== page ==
High-school team sports seem to put the schools on the map, but Scott Wilson, Rajiv Jain and Geoff Hoppe put Lake Braddock Secondary school on television as well, ranking in the top three schools among 81 teams in the area for the "It's Academic" championship.
Beating Thomas Jefferson School for Science and Technology on Sept. 22 was their first feat, earning them a nickname, according to Hoppe.
"We kind of nicknamed ourselves ‘The Magnet Killers' because we beat several magnet schools. Not bad for a couple of public-school kids," he said. "There were kids on Jefferson I never thought I'd be able to beat. For me it was a boost in confidence."
Wilson remembered staying focused in September although it was shortly after the terrorist strikes.
"We were kind of focused on what we were doing," he said.
Than they were up against the Super Bowl champs, so to speak, on March 2, with Eleanor Roosevelt High School in Maryland.” That game sticks out in Hoppe's mind, too.
"The biggest game for me was March 2, the Eleanor Roosevelt High School. I was jittery about that," he said.
"They won the whole thing last year," Wilson said.
Jain was jittery as well.
"I remember I rang in really early for the math question, trig functions. We managed to guess it," he said.
THEIR EXPERIENCE was complete with cheering squads in the audience, people with signs, and nervousness that might be seen on the “Jeopardy” show. One former member of the Lake Braddock "It's Academic" team, Faith Hillis, a 1998 graduate, went on to “Teen Jeopardy” and won the first round. Wilson has his sights on “Jeopardy” as well.
"I watch it every day. I was looking on the Internet how to sign up for the college team," he said.
His mother, Margaret Wilson, confirmed the television schedule.
"Every night, ‘Jeopardy.’ Their biggest goal was to beat their nemesis, Thomas Jefferson, which they did," she said.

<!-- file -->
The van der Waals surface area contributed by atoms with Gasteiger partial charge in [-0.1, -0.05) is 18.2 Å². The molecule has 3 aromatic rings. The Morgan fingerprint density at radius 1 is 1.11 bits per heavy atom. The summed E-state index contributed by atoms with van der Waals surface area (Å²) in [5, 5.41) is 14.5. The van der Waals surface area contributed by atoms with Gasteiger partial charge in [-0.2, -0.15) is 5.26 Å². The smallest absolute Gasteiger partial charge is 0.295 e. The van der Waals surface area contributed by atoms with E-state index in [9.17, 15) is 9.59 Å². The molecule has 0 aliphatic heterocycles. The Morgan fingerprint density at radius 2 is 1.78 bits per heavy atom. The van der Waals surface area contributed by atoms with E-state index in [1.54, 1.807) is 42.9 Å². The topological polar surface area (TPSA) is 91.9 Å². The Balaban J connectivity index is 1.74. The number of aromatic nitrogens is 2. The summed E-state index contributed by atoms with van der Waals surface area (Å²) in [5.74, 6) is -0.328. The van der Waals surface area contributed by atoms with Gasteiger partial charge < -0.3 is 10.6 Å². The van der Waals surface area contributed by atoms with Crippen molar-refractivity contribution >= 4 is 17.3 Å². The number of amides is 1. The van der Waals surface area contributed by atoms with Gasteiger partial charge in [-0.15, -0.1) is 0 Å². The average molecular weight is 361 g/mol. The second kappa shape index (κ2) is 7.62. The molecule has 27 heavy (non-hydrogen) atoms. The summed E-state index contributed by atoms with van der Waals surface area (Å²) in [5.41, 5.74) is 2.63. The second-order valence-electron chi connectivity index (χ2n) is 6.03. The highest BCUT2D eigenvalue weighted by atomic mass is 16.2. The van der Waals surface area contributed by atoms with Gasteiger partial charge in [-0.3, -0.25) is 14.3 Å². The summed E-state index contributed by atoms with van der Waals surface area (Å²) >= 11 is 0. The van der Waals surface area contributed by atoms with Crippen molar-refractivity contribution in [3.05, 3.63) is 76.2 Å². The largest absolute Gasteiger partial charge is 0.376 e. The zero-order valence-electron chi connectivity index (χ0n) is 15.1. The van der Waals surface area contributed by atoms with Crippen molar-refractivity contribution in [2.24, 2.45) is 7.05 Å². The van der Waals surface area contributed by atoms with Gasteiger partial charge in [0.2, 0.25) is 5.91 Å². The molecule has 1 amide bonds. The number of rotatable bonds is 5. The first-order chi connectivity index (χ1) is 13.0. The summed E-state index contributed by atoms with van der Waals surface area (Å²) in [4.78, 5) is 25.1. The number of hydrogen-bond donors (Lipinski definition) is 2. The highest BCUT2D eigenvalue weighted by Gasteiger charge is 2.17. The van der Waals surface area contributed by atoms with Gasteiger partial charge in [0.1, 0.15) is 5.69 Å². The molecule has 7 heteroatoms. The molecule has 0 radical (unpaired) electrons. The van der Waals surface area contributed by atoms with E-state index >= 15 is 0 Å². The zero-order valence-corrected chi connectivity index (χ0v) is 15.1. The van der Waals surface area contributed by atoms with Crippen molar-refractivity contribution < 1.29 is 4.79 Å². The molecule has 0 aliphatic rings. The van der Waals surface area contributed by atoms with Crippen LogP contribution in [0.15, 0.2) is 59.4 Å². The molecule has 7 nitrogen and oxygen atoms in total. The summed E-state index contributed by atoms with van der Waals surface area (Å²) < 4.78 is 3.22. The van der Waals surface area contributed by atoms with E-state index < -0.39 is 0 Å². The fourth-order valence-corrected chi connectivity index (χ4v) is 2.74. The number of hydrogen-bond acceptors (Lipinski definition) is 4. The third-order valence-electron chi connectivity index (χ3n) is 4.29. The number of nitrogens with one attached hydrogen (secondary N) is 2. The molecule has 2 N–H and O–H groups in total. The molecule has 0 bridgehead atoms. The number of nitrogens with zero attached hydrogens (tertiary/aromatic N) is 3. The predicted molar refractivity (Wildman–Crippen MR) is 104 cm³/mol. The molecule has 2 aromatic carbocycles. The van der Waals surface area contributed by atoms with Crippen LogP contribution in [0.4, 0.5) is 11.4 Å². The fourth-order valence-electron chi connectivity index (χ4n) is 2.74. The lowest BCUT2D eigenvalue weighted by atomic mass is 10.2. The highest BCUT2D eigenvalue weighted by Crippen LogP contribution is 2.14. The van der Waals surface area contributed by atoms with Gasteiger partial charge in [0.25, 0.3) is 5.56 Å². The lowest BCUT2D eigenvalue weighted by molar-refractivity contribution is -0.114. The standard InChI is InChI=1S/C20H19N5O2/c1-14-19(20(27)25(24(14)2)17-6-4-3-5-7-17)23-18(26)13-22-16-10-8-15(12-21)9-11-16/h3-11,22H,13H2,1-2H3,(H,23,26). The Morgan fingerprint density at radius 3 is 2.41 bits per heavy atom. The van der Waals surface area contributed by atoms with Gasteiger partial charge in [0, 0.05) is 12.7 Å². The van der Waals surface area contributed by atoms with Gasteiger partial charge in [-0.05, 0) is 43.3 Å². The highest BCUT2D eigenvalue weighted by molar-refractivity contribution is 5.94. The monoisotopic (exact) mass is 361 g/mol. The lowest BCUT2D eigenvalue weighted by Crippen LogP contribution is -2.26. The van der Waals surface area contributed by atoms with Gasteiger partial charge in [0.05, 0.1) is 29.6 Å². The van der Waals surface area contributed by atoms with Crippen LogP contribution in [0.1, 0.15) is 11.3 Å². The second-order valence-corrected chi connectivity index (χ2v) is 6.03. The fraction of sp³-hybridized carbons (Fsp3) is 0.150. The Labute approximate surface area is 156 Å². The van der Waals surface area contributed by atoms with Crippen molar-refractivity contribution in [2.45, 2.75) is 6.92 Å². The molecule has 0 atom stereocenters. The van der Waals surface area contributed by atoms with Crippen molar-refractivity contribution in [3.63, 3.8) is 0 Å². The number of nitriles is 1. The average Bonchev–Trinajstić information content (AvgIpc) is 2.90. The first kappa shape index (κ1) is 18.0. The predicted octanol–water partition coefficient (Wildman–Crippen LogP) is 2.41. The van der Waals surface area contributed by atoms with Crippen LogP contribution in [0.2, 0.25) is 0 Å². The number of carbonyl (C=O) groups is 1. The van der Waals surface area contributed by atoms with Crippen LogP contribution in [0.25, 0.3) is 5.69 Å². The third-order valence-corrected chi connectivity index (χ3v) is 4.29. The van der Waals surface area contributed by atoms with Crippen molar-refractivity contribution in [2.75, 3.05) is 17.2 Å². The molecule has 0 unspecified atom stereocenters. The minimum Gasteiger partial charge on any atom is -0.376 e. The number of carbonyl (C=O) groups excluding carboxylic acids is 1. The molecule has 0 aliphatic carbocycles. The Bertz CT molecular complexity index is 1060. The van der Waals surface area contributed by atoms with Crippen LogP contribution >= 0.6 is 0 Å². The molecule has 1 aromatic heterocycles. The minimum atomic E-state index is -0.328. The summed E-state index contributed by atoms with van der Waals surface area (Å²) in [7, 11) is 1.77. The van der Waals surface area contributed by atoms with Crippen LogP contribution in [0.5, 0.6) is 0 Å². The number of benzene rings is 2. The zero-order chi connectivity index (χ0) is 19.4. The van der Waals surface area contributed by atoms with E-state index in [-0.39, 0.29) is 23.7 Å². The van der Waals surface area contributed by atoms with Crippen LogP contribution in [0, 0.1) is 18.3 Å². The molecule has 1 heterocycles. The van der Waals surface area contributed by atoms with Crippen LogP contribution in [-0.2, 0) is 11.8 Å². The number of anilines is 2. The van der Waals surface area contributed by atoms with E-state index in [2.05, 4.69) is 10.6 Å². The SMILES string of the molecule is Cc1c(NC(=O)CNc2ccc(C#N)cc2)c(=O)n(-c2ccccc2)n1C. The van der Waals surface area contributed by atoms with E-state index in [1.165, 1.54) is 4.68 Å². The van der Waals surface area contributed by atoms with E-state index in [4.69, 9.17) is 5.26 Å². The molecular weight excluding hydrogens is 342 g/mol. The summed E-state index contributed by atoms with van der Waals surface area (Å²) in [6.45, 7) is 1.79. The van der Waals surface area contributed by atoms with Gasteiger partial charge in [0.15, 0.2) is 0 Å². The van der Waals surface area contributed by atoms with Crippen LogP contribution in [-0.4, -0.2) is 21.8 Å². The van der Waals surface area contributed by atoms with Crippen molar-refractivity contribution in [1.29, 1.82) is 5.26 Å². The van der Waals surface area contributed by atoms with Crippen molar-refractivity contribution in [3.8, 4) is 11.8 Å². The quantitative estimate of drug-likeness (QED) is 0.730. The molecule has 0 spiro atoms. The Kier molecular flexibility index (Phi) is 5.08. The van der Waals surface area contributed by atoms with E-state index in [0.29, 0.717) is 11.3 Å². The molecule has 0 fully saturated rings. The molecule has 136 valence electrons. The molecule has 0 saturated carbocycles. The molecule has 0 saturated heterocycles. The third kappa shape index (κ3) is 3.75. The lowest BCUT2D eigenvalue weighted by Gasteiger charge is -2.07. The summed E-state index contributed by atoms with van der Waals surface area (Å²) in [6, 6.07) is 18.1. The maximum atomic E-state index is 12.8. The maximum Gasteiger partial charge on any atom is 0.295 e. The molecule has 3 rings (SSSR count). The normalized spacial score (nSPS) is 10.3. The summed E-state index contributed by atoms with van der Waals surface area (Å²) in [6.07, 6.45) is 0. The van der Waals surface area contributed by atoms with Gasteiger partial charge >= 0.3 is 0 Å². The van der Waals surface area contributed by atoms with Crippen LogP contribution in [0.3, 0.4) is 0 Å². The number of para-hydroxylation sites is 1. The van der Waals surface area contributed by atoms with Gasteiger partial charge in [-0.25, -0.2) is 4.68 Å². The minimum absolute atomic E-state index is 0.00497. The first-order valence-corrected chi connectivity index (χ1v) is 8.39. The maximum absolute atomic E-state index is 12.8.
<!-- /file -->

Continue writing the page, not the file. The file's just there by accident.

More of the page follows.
Lake Braddock English teacher Christine McGann has been an "It's Academic" coach for 10 years at the school. She had another team that went almost as far as this one in 1998 and got a second place for the state competitions. She knows that the team experience lasts for only one or two years, but it seems to start a foundation for more later in life.
"There are so many benefits. All these kids end up succeeding," she said.
Wilson has been accepted at Virginia Tech, where he plans to pursue broadcast journalism. Rajiv Jain is deciding between Virginia Tech and Carnegie Mellon, and Hoppe is going to Notre Dame. Jain and Wilson got scholarships.
A stigma connected with a team like “It's Academic,” which may hover somewhere around a bookworm/brainy type, isn't something the boys are worried about. Their team is a social outlet as well.
"We're all friends," Jain said. He has known Hoppe since the third grade.
"We've got some girls [on the team]. My ex-girlfriend is on the team," Hoppe said.
One got a homecoming date during a competition in the fall.
TEAMWORK is stressed as well.
"This is not a one-man team in any way. We function as a group," Hoppe added.
Activities they do on the side include Boy Scouts and playing the viola, which Hoppe does, and announcing junior varsity football games for Wilson and tae kwon do for Jain.
"My family's all singers and they expected me to be a singer, but I came home with a viola in fifth grade and I've played ever since," Hoppe said.
McGann credited the boosters group and principal Cheryl Burke for the team support she's received through the years.
"We have had tremendous support from the school and principal," she said.
On Saturday, June 1, the team can be seen on “It's Academic” at 10 a.m., NBC, Channel 4, and possibly on to the finals on June 22.